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Don’t panic, but Google’s AI is now smarter than human doctors

November 29th, 2016 at 5:56 PM
google ai

Humanity’s relentless march towards a future where machines rule everything gained some ground today, as Google revealed that one of its fancy artificial brains is now better at diagnosing some medical conditions than human doctors are. This should prove extremely valuable for whenever the inevitable robot uprising results in a swift demise for the human race.

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Google’s announced its findings in the Journal of the American Medical Association in a paper detailing the company’s work with deep learning algorithms and how they can be utilized for medical purposes. In this particular case, Google set its sights on diagnosing diabetic retinopathy via retina photographs.

The neural network Google used for the project was fed over 128,000 images to train it in detecting the condition. The resulting algorithm was then tasked with identifying examples of diabetic retinopathy out of a sample of just over 10,000 new images.

As it turns out, the computer performed better than the real doctors. “The results show that our algorithm’s performance is on-par with that of ophthalmologists,” Google’s Lily Peng, PhD and Product Manager explains in a post on Google’s research blog. “For example, on the validation set described in Figure 2, the algorithm has a F-score (combined sensitivity and specificity metric, with max=1) of 0.95, which is slightly better than the median F-score of the 8 ophthalmologists we consulted (measured at 0.91).”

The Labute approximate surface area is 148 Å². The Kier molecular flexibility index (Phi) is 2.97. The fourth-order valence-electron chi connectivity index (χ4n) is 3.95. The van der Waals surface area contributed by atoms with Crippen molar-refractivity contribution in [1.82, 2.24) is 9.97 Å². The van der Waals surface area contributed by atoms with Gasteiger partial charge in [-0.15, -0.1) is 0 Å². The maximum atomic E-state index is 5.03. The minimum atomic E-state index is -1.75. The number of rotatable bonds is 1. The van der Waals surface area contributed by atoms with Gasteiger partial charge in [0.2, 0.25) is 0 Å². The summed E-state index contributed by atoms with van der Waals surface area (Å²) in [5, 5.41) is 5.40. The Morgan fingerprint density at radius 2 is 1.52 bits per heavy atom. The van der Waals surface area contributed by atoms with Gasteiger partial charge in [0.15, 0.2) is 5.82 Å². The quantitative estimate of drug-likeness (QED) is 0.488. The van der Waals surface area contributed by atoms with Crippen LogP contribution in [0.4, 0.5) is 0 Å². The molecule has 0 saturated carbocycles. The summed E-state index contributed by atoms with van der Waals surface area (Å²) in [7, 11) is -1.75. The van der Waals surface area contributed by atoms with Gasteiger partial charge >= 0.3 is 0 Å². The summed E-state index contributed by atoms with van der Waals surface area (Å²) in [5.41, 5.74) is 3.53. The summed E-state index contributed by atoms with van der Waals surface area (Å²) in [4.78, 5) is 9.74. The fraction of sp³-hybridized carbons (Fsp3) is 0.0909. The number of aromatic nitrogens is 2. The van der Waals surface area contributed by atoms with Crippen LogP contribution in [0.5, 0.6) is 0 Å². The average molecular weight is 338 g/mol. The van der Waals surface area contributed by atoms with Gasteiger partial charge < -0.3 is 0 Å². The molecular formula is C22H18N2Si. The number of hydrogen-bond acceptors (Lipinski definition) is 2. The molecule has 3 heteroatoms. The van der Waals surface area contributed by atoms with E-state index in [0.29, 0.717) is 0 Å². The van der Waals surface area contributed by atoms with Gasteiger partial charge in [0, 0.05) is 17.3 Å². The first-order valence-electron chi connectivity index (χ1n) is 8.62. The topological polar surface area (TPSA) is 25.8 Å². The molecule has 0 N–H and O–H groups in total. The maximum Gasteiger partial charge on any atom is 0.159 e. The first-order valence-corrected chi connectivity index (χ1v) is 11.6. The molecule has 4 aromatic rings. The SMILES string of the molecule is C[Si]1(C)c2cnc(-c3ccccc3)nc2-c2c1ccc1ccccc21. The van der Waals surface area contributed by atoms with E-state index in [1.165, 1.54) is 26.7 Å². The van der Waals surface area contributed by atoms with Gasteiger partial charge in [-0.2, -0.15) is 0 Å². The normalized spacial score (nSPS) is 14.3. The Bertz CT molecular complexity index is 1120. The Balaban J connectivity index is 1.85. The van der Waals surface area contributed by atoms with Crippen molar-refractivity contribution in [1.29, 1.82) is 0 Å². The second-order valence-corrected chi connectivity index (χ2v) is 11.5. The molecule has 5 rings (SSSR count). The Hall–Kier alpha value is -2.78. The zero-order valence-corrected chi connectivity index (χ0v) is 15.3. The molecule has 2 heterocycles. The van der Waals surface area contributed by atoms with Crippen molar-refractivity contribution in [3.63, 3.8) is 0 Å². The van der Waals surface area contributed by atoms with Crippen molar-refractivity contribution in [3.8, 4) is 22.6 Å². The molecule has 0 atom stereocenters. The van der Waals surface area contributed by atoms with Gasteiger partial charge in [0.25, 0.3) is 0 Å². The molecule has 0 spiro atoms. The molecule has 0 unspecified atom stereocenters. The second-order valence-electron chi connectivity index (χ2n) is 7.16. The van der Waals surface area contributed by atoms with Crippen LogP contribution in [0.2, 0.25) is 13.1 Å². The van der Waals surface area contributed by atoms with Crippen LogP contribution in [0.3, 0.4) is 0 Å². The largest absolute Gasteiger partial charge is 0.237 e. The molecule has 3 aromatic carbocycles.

The results are seriously impressive and could have massive implications for screenings in areas where specialists are spread thin. An algorithm that can diagnose a disorder as good or better than a real doctor can is a powerful tool for good. Of course, it’s also somewhat intimidating to consider that artificial intelligence can already be trained to a point where it’s smarter than the humans we rely on to keep us healthy.

Mike Wehner has reported on technology and video games for the past decade, covering breaking news and trends in VR, wearables, smartphones, and future tech.

Most recently, Mike served as Tech Editor at The Daily Dot, and has been featured in USA Today,, and countless other web and print outlets. His love of reporting is second only to his gaming addiction.

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